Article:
The use of unlicensed TV White Spaces in the broadband spectrum could bring broadband services to 2 million currently unserved premises.
"Entire rural communities could be rapidly connected using low cost hardware operating in unlicensed TV white space," according to Richard Walker, Head of Wireless at TTP. TTP is one of the companies involved in the Cambridge White Space Consortium trials. Walker also said that this project is ultimately worth £10 billion to the UK economy.
The 10 month trial also involved the BBC, Arqive, DTG and Microsoft, and took place in rural and urban Cambridge.
TTP collaborated with Neul to deliver a broadband service of 8 Mbps over a single 8MHz TV channel via a white space link. The link was between its headquarters in Melbourn, south of Cambridge and the remote village of Orwell, 5.5km away.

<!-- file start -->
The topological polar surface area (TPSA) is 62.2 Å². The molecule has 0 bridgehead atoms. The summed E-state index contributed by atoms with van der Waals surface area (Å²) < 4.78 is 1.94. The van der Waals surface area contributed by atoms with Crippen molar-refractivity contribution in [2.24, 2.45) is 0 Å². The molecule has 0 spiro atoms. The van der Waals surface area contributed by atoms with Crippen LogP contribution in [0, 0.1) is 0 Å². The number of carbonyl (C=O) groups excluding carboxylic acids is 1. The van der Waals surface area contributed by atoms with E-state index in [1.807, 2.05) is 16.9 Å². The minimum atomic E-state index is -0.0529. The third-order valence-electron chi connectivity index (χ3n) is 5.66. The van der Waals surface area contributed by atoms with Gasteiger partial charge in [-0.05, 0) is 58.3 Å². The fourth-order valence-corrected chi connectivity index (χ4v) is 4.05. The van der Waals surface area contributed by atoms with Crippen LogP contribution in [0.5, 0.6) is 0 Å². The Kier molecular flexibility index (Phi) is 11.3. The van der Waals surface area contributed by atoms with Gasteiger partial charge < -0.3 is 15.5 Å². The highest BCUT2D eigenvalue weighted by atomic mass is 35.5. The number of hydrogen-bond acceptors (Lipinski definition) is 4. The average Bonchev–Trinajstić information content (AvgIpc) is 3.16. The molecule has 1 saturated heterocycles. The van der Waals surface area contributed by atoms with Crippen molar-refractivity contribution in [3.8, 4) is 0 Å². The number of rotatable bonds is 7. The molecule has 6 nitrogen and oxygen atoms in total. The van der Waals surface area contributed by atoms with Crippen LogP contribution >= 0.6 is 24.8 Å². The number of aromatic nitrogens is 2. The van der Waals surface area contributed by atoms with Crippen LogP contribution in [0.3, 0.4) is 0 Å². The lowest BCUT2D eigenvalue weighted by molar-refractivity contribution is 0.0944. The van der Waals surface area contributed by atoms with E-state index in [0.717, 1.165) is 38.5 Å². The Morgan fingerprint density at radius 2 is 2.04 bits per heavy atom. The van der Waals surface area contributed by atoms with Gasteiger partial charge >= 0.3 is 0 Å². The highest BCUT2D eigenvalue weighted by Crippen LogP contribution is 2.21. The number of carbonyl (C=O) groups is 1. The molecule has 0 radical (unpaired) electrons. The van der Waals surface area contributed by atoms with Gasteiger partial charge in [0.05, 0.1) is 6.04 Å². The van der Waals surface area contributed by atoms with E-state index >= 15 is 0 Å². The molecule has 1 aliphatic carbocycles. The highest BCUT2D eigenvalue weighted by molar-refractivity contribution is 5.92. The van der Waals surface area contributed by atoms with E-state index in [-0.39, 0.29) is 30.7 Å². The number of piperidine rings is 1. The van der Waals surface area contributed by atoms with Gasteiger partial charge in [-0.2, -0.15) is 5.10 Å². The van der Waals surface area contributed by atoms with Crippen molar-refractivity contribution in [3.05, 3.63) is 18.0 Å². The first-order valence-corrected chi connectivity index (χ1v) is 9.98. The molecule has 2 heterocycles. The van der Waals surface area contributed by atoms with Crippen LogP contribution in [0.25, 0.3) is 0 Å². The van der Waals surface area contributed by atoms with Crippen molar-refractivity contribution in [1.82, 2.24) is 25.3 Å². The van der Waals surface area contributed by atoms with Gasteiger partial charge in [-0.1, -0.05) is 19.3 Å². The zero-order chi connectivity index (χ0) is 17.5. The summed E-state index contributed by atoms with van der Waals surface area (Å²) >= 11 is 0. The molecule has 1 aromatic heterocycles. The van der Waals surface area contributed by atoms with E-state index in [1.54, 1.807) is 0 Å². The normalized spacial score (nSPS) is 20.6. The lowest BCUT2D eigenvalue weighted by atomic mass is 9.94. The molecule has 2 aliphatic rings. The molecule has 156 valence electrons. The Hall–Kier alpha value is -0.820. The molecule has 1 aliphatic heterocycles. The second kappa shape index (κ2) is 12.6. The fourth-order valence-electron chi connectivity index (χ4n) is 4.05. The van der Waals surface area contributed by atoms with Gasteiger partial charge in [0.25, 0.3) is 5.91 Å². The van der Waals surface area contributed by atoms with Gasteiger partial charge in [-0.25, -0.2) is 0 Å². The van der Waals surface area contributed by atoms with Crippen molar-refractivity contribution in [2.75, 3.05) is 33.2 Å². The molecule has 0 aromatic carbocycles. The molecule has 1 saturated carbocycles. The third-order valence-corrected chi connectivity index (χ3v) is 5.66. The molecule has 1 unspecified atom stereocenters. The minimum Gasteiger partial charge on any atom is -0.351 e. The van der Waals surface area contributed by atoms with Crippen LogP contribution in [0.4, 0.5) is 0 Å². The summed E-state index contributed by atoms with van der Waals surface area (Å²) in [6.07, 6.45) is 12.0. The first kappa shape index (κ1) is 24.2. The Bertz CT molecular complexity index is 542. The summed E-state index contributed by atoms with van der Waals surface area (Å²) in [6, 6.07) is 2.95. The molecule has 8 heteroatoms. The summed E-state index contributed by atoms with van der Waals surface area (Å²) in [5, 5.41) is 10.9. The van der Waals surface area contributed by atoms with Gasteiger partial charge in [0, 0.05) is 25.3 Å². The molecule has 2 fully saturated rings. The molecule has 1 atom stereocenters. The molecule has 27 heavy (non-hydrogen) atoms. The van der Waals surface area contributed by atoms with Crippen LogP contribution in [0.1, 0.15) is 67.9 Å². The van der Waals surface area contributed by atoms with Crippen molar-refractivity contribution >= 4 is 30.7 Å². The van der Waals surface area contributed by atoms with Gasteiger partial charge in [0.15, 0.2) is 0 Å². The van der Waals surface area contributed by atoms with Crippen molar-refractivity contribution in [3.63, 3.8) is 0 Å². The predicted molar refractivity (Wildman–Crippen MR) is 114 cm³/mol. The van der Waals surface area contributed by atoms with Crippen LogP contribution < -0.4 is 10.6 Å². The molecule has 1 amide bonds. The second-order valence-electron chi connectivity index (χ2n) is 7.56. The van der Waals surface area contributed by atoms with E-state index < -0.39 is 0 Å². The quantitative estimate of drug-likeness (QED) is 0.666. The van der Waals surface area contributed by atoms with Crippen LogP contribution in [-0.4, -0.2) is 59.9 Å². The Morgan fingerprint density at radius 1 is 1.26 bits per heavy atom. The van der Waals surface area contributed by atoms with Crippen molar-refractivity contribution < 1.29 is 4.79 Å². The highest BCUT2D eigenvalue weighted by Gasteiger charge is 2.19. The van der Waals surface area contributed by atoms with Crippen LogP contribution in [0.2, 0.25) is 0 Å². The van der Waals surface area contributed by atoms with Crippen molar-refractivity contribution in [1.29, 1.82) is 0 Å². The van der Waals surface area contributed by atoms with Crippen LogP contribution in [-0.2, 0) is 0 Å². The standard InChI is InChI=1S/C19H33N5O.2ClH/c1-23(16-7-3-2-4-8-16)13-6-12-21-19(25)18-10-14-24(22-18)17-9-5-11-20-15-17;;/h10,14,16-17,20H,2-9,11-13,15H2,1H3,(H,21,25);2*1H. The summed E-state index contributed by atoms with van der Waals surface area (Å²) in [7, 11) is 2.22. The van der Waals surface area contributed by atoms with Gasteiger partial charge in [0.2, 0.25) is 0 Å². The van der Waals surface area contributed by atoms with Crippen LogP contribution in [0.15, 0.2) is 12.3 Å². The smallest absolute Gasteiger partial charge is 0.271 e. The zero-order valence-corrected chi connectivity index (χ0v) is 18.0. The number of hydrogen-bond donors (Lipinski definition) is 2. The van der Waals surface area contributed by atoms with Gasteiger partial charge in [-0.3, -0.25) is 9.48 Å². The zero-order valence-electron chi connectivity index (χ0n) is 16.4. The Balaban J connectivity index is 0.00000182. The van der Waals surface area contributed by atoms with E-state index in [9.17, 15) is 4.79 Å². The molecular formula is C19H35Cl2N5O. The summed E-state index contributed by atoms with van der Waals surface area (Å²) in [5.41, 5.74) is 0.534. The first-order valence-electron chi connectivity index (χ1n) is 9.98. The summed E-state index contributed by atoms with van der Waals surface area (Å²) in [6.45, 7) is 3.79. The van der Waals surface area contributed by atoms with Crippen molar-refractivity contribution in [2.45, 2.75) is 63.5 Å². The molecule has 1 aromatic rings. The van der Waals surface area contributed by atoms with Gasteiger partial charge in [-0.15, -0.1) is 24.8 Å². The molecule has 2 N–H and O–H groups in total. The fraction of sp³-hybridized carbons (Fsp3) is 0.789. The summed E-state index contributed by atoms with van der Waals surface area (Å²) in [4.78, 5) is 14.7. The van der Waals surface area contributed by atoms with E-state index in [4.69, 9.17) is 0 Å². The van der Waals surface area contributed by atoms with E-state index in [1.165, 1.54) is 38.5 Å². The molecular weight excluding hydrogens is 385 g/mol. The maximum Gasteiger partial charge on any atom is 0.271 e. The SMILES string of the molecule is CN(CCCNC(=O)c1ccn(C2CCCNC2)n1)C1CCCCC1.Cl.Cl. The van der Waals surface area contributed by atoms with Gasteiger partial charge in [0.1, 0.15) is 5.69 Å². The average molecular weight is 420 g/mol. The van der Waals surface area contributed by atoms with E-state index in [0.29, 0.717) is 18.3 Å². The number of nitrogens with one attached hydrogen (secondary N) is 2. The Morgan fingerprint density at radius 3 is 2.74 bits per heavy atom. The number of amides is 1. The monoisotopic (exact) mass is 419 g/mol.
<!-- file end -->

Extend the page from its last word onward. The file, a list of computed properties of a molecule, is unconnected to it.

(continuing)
"The cost of deployment is significantly lower and faster than fibre over long distances in remote areas," said Walker. "Consumers will simply have to purchase a second TV aerial along with a white space router similar in size and price to existing home reuters, while we would expect service charges to be similar to current ADSL costs."
"The main barrier to entry today is regulation," Walker goes on to explain. "However with the UK Government committed to delivering broadband to all and Ofcom driving the legislation, we may see deployment of white space systems and applications as early as 2013."